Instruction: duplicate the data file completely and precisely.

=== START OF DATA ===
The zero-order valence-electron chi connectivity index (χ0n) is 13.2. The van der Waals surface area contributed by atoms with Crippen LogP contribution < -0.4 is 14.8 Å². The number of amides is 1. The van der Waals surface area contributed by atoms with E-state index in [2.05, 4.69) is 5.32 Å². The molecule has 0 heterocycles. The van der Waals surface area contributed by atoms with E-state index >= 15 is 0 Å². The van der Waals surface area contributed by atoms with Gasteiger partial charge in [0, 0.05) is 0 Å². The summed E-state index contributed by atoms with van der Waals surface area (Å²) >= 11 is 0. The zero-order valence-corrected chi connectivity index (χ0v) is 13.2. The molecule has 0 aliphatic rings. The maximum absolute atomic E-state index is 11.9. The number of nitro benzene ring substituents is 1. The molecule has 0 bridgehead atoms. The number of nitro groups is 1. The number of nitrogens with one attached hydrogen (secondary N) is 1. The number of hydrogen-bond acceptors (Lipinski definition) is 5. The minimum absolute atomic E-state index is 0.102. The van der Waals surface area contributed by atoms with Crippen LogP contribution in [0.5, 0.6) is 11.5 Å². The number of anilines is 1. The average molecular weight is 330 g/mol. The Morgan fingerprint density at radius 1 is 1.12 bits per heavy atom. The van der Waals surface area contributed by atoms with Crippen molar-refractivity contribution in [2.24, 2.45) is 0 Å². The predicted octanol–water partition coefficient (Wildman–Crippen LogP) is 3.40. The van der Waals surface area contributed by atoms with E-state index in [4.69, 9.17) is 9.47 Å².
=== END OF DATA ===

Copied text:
The zero-order valence-electron chi connectivity index (χ0n) is 13.2. The van der Waals surface area contributed by atoms with Crippen LogP contribution < -0.4 is 14.8 Å². The number of amides is 1. The van der Waals surface area contributed by atoms with E-state index in [2.05, 4.69) is 5.32 Å². The molecule has 0 heterocycles. The van der Waals surface area contributed by atoms with E-state index >= 15 is 0 Å². The van der Waals surface area contributed by atoms with Gasteiger partial charge in [0, 0.05) is 0 Å². The summed E-state index contributed by atoms with van der Waals surface area (Å²) >= 11 is 0. The zero-order valence-corrected chi connectivity index (χ0v) is 13.2. The molecule has 0 aliphatic rings. The maximum absolute atomic E-state index is 11.9. The number of nitro benzene ring substituents is 1. The molecule has 0 bridgehead atoms. The number of nitro groups is 1. The number of nitrogens with one attached hydrogen (secondary N) is 1. The number of hydrogen-bond acceptors (Lipinski definition) is 5. The minimum absolute atomic E-state index is 0.102. The van der Waals surface area contributed by atoms with Crippen LogP contribution in [0.5, 0.6) is 11.5 Å². The number of anilines is 1. The average molecular weight is 330 g/mol. The Morgan fingerprint density at radius 1 is 1.12 bits per heavy atom. The van der Waals surface area contributed by atoms with Crippen molar-refractivity contribution in [2.24, 2.45) is 0 Å². The predicted octanol–water partition coefficient (Wildman–Crippen LogP) is 3.40. The van der Waals surface area contributed by atoms with E-state index in [4.69, 9.17) is 9.47 Å².